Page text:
Academics talk fighting de-legitimization in Knesset

Academics and MKs brainstormed on how to fight slander of Israel in a Knesset Caucus To Fight De-legitimization meeting Monday.

Demonstrators march in central London July 19 (photo credit: REUTERS)
Demonstrators march in central London July 19
(photo credit: REUTERS)
Academics and MKs brainstormed on how to fight slander of Israel in a Knesset Caucus To Fight Delegitimization meeting Monday.
"We want to know how to improve our public democracy when facing the great mass of action to de-legitimize the Jewish People and Israel," caucus and Yisrael Beytenu faction chairman Robert Ilatov said.
Ilatov added: "Israel needs to change the narrative that claims we are an 'occupier'...this is a mistaken narrative that leads the world to question Israel's right to defend itself."
Professor Eugene Kontorovich of Northwestern University, a Senior Fellow at the Kohelet Policy Forum in Jerusalem, recounted that Mandatory Palestine, which was supposed to become a Jewish state alone, included the West Bank.
"The Mandate created a provisional state whose borders clearly ran from the river to the sea. Under well-established international law rules those borders remain the same unless something formal happens to change them," Kontorovich explained. "No such event has occurred. Moreover, this has nothing to do with the Mandate being designated for a Jewish national home. If all the Jews here, and all the Arabs, moved to Canada, and Filipinos moved in instead, it would not change the fact that this geopolitical entity has the same borders as established by the Mandate."
In addition, Kontorovich pointed out that other countries in the area kept their mandatory borders despite demographic changes. For example, Lebanon was meant to be a Christian Arab state under the French mandate. Though Christians are now the minority, the borders did not change.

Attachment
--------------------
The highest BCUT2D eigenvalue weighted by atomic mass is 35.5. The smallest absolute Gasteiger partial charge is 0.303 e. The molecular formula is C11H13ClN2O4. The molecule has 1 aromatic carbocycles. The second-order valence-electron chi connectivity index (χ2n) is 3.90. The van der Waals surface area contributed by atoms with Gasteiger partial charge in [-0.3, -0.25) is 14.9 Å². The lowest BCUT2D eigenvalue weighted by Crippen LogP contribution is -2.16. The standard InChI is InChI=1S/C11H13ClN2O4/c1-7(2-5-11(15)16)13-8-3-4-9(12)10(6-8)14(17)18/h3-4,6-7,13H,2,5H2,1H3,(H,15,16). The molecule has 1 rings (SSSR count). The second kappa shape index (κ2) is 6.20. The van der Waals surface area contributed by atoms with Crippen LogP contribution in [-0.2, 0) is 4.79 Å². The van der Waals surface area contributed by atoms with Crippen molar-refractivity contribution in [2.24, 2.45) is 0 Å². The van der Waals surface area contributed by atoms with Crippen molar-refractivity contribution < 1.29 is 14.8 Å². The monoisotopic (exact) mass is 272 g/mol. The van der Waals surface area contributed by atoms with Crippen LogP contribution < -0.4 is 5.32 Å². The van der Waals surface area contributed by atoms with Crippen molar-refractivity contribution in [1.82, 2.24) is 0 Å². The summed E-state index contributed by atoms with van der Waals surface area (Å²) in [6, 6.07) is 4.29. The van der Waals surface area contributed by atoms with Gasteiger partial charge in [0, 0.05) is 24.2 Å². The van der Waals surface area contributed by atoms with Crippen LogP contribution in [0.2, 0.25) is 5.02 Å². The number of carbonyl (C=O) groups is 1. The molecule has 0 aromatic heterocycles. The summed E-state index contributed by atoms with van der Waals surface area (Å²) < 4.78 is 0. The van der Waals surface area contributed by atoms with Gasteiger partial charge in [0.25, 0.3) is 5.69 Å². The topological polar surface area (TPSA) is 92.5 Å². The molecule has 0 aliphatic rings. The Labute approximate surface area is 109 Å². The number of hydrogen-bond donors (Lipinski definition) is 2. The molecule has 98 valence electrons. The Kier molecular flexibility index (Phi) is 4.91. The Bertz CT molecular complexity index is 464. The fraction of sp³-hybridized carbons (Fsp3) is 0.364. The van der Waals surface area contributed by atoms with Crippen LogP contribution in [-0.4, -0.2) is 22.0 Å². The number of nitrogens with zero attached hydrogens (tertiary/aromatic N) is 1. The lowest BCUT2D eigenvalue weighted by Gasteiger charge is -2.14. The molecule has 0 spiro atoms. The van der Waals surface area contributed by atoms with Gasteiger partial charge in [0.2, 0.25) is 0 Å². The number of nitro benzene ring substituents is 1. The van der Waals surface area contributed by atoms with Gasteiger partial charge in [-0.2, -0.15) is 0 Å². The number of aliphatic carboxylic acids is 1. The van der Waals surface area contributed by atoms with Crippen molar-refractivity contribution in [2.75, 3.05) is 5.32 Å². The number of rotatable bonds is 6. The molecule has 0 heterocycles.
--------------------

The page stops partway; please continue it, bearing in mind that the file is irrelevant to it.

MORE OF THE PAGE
As for the West Bank, Kontorovich explained: "Israel's legal title to the land under the Mandate means it cannot be an occupier…In international law, a country can't occupy itself. This makes all the questions about the legality of settlements moot, because they are based on the existence of an occupation."
Bar-Ilan University expert on Arabs and Islam Dr. Mordechai Kedar suggested a few simple fixes to improve Israel's image.
First, he suggested that Ben-Gurion Airport not be called TLV on flight tickets, rather JSM for Jerusalem, saying that not doing so is de-legitimizing Jerusalem as Israel's capital.
Second, Kedar said Israel should not have celebrated 66 years of independence this year, rather it should celebrate 2,964 years since the first Holy Temple was dedicated in Jerusalem, marking Jewish sovereignty in the city.
Third, Kedar suggested that Israel not allow Al Jazeera to report from Israel, just as it does not allow Iranian or Hezbollah channels to do so.
"I appear on Al Jazeera sometimes, and they are committing media jihad," Kedar said. "Qatar hates Israel. They spent half a billion dollars on a media campaign to make Jerusalem not part of the State of Israel.
"The Emir of Qatar spent another half billion on infrastructure in Gaza, and when I say infrastructure, you know what I mean, tunnels [for terrorism]. They bought cement so Hamas can attack us," he added.